Old Skull are young and half-informed.
November 30, 2013 6:26 PM   Subscribe

"It is truly punk beyond any of the music played by celebrated punk bands at the time of the term’s genesis." Old Skull were a trio of prepubescent boys from Wisconsin whose raw (some would say talentless) thrash punk albums in the late 1980s gained them nationwide attention and a record deal. The band consisted of J.-P. and Jamie Toulon and Jesse Collins-Davies, with a lot of help from the Toulon patriarch Vern. Their songs dealt with issues big ("Homeless," "AIDS") and small ("Pizza Man," "D'Yall Know Where the Herb Is?"). They opened for Sonic Youth and Gwar, they made it onto MTV and into People Magazine. Then their 15 minutes passed. Here's a haunting 2010 WFMU interview with Jamie Toulon when he was a homeless addict in NYC. Then the Toulon brothers died within a year of each other.
posted by goatdog (29 comments total) 25 users marked this as a favorite
 
Old Skull! A DJ at my college station was obsessed with their record.
posted by lownote at 7:05 PM on November 30, 2013 [1 favorite]


sad. I played some Old Skull on my radio show back in the day, purely for the novelty (they fit in well with a noise collage). They certainly didn't strike me as anything that would be interesting once the voices changed. So yeah, I guess we can chalk this one up as yet another cautionary tale -- child stardom being a mostly toxic affliction.
posted by philip-random at 7:07 PM on November 30, 2013


Oh wow. We were so jealous of them in middle school. And I think we thought they were sell-outs or poseurs for some reason. Adolescent punk is hard to figure out in retrospect.

Poor kids.
posted by stet at 7:12 PM on November 30, 2013 [2 favorites]


philip-random, were you the mystery DJ at lownote's college station?
posted by atbash at 7:12 PM on November 30, 2013


Holy fuck. Unearthed memories! I can't believe I forgot about Old Skull!
posted by Saxon Kane at 7:18 PM on November 30, 2013 [2 favorites]


You know, I feel like I may have even seen them live. Is there a list somewhere of the dates they played with Sonic Youth or GWAR? I saw both of those groups a lot around this time.
posted by Saxon Kane at 7:23 PM on November 30, 2013


Madison is a small town, especially the "troubled youth" scene. I knew them and was very close to some of their good friends. Brings back a river of memories for this old as shit 30 something who somehow managed not to entirely self-destruct. Feels like several lifetimes ago. I heard about their passing a few years back from another friend; and although neither of us were exactly surprised, it was sad and signified an end of a weird local era. RIP.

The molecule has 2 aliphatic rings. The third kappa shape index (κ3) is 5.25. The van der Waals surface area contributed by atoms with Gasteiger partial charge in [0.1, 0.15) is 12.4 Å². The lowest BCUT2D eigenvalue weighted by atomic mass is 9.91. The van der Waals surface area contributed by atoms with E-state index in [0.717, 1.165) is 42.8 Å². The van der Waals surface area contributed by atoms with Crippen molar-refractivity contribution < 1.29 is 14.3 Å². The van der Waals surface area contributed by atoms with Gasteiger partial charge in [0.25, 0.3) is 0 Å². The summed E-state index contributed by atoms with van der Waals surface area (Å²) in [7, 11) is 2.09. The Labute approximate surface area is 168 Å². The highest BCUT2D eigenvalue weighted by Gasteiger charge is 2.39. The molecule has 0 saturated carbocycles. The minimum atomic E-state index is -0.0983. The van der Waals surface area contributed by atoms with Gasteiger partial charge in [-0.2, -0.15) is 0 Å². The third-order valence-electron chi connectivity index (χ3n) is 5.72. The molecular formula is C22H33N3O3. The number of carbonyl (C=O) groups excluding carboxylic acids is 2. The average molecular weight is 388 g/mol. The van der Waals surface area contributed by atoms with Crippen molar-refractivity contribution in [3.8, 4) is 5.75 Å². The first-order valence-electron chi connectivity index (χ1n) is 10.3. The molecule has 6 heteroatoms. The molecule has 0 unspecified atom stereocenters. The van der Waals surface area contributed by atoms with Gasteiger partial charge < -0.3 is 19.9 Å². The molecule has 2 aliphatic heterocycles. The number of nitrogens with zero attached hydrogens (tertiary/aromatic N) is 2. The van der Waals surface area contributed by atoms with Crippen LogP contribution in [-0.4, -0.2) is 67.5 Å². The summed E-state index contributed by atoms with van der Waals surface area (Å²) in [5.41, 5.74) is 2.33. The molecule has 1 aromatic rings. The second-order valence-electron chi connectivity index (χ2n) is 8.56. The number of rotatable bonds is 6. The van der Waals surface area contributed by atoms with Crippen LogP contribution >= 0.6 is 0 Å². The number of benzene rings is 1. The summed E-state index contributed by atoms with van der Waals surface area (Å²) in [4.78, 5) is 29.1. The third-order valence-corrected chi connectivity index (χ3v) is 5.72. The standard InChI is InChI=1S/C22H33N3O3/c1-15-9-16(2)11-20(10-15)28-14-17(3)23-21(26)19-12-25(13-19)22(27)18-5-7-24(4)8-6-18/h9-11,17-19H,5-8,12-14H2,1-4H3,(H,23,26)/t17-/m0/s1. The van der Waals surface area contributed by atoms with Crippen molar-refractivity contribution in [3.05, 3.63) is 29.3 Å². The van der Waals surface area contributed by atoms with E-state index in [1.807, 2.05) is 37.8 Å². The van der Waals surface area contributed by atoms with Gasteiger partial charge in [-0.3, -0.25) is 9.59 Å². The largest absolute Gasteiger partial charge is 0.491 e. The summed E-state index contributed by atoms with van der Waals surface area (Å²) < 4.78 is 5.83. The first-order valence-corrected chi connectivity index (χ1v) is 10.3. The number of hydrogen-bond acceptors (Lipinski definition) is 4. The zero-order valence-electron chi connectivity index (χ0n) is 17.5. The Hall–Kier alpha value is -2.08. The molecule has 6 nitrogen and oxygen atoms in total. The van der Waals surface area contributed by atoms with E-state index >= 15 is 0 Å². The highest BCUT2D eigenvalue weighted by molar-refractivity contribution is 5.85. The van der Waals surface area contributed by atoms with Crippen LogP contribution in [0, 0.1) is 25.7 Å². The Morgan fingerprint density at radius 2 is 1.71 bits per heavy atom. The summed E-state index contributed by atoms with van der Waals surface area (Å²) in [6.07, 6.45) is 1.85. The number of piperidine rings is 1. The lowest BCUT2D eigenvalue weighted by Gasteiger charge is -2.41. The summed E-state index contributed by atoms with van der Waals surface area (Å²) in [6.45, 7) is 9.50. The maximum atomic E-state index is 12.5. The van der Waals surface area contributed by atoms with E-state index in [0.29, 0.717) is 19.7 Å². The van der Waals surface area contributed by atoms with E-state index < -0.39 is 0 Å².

posted by milarepa at 7:29 PM on November 30, 2013 [11 favorites]


...this is totally irrelevant, but it totally messed with me that the background clock on the first link reads "7:35", and that was when I clicked through. I kept reloading to see if it was an actual clock or not. It does not appear to be.
posted by Rev. Syung Myung Me at 7:40 PM on November 30, 2013


Well it wasn't all bad...

While the Toulon brothers met very young and extremely tragic endings, the other founding member of the band has led a very successful life; Jesse Collins-Davies is now a DJ in Wisconsin and has a very successful career going for himself.

(from the last link)
posted by grog at 7:43 PM on November 30, 2013


I remember reading about them at the time as a novelty act. There was a couple of years where they would pop up in articles, and I probably heard them on the radio or on compilation tapes a few times, and then they just disappeared. It's sad to learn about what happened to them later.
posted by Dip Flash at 7:54 PM on November 30, 2013


philip-random, were you the mystery DJ at lownote's college station?

I doubt it. I wasn't what I'd term obsessed.
posted by philip-random at 8:14 PM on November 30, 2013


I remember being totally jealous of the guys in Old Skull and slightly obsessed with Get Outta School when I was in high school. The dudes were just a couple years younger than me and more punk than I could ever dream.
posted by brand-gnu at 8:27 PM on November 30, 2013


.

A late Milwaukeean, I remember these guys from back when. Glad, and sorry, to see them here on the Blue.
posted by sandettie light vessel automatic at 8:29 PM on November 30, 2013


I too was a college radio DJ in Wisconsin in the 90s. Let us now mourn Old Skull.
posted by Potomac Avenue at 8:43 PM on November 30, 2013


.

And this is making me feel awfully, awfully old.
posted by queensissy at 9:24 PM on November 30, 2013 [1 favorite]


More college radio memories: whenever my station in California tried to purge albums to free up space, Old Skull would always end up on the list by people who didn't know the story of the band, and their album(s?) would always be saved by the punk DJs.
posted by filthy light thief at 10:11 PM on November 30, 2013 [4 favorites]